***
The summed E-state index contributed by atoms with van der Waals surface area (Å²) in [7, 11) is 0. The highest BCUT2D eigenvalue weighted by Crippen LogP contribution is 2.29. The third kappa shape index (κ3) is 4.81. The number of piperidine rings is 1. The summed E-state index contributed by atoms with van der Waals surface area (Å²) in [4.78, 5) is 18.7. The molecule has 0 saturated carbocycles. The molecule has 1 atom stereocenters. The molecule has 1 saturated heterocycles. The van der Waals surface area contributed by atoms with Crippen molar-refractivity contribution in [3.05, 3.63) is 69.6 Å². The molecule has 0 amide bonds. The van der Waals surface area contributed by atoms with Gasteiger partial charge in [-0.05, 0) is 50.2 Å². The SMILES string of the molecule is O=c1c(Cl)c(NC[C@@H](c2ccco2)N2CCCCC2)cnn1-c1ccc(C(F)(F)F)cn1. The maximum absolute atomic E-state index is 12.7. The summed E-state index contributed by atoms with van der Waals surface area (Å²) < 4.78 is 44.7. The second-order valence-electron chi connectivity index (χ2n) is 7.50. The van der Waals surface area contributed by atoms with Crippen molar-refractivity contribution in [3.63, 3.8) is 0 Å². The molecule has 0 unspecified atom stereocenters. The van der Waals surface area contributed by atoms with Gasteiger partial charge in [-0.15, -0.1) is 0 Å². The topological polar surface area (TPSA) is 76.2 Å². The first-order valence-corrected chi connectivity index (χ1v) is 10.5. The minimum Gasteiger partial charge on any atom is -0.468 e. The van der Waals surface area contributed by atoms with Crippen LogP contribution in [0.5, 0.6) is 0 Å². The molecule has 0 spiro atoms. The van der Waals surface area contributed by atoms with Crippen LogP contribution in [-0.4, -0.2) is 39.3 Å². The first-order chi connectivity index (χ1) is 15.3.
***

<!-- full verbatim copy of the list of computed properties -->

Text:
The summed E-state index contributed by atoms with van der Waals surface area (Å²) in [7, 11) is 0. The highest BCUT2D eigenvalue weighted by Crippen LogP contribution is 2.29. The third kappa shape index (κ3) is 4.81. The number of piperidine rings is 1. The summed E-state index contributed by atoms with van der Waals surface area (Å²) in [4.78, 5) is 18.7. The molecule has 0 saturated carbocycles. The molecule has 1 atom stereocenters. The molecule has 1 saturated heterocycles. The van der Waals surface area contributed by atoms with Crippen molar-refractivity contribution in [3.05, 3.63) is 69.6 Å². The molecule has 0 amide bonds. The van der Waals surface area contributed by atoms with Gasteiger partial charge in [-0.05, 0) is 50.2 Å². The SMILES string of the molecule is O=c1c(Cl)c(NC[C@@H](c2ccco2)N2CCCCC2)cnn1-c1ccc(C(F)(F)F)cn1. The maximum absolute atomic E-state index is 12.7. The summed E-state index contributed by atoms with van der Waals surface area (Å²) < 4.78 is 44.7. The second-order valence-electron chi connectivity index (χ2n) is 7.50. The van der Waals surface area contributed by atoms with Crippen molar-refractivity contribution in [3.63, 3.8) is 0 Å². The molecule has 0 unspecified atom stereocenters. The van der Waals surface area contributed by atoms with Gasteiger partial charge in [-0.15, -0.1) is 0 Å². The topological polar surface area (TPSA) is 76.2 Å². The first-order valence-corrected chi connectivity index (χ1v) is 10.5. The minimum Gasteiger partial charge on any atom is -0.468 e. The van der Waals surface area contributed by atoms with Crippen LogP contribution in [0.5, 0.6) is 0 Å². The molecule has 0 spiro atoms. The van der Waals surface area contributed by atoms with Crippen LogP contribution in [-0.4, -0.2) is 39.3 Å². The first-order chi connectivity index (χ1) is 15.3.